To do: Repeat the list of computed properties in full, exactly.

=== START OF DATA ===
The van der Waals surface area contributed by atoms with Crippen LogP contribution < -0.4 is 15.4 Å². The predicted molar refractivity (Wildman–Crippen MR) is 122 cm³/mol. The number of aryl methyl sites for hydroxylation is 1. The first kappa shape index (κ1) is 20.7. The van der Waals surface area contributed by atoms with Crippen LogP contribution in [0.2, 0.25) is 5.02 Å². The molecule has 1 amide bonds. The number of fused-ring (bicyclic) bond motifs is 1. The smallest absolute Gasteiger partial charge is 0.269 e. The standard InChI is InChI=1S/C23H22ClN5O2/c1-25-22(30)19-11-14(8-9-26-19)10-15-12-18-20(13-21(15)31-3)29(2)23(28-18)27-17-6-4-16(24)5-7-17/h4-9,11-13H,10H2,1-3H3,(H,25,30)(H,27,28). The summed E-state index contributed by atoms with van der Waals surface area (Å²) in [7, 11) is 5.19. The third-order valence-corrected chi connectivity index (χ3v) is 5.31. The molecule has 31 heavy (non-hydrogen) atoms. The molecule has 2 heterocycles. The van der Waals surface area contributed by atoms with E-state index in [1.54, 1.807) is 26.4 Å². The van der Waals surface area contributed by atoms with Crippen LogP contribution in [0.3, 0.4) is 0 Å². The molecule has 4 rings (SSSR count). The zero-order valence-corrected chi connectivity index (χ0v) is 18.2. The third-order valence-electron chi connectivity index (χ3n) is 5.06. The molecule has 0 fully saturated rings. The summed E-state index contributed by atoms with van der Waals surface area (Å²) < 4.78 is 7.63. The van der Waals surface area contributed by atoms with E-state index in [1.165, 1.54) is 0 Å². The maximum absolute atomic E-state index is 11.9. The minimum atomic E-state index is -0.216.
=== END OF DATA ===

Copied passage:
The van der Waals surface area contributed by atoms with Crippen LogP contribution < -0.4 is 15.4 Å². The predicted molar refractivity (Wildman–Crippen MR) is 122 cm³/mol. The number of aryl methyl sites for hydroxylation is 1. The first kappa shape index (κ1) is 20.7. The van der Waals surface area contributed by atoms with Crippen LogP contribution in [0.2, 0.25) is 5.02 Å². The molecule has 1 amide bonds. The number of fused-ring (bicyclic) bond motifs is 1. The smallest absolute Gasteiger partial charge is 0.269 e. The standard InChI is InChI=1S/C23H22ClN5O2/c1-25-22(30)19-11-14(8-9-26-19)10-15-12-18-20(13-21(15)31-3)29(2)23(28-18)27-17-6-4-16(24)5-7-17/h4-9,11-13H,10H2,1-3H3,(H,25,30)(H,27,28). The summed E-state index contributed by atoms with van der Waals surface area (Å²) in [7, 11) is 5.19. The third-order valence-corrected chi connectivity index (χ3v) is 5.31. The molecule has 31 heavy (non-hydrogen) atoms. The molecule has 2 heterocycles. The van der Waals surface area contributed by atoms with E-state index in [1.54, 1.807) is 26.4 Å². The van der Waals surface area contributed by atoms with Crippen LogP contribution in [0.3, 0.4) is 0 Å². The molecule has 4 rings (SSSR count). The zero-order valence-corrected chi connectivity index (χ0v) is 18.2. The third-order valence-electron chi connectivity index (χ3n) is 5.06. The molecule has 0 fully saturated rings. The summed E-state index contributed by atoms with van der Waals surface area (Å²) < 4.78 is 7.63. The van der Waals surface area contributed by atoms with E-state index in [1.165, 1.54) is 0 Å². The maximum absolute atomic E-state index is 11.9. The minimum atomic E-state index is -0.216.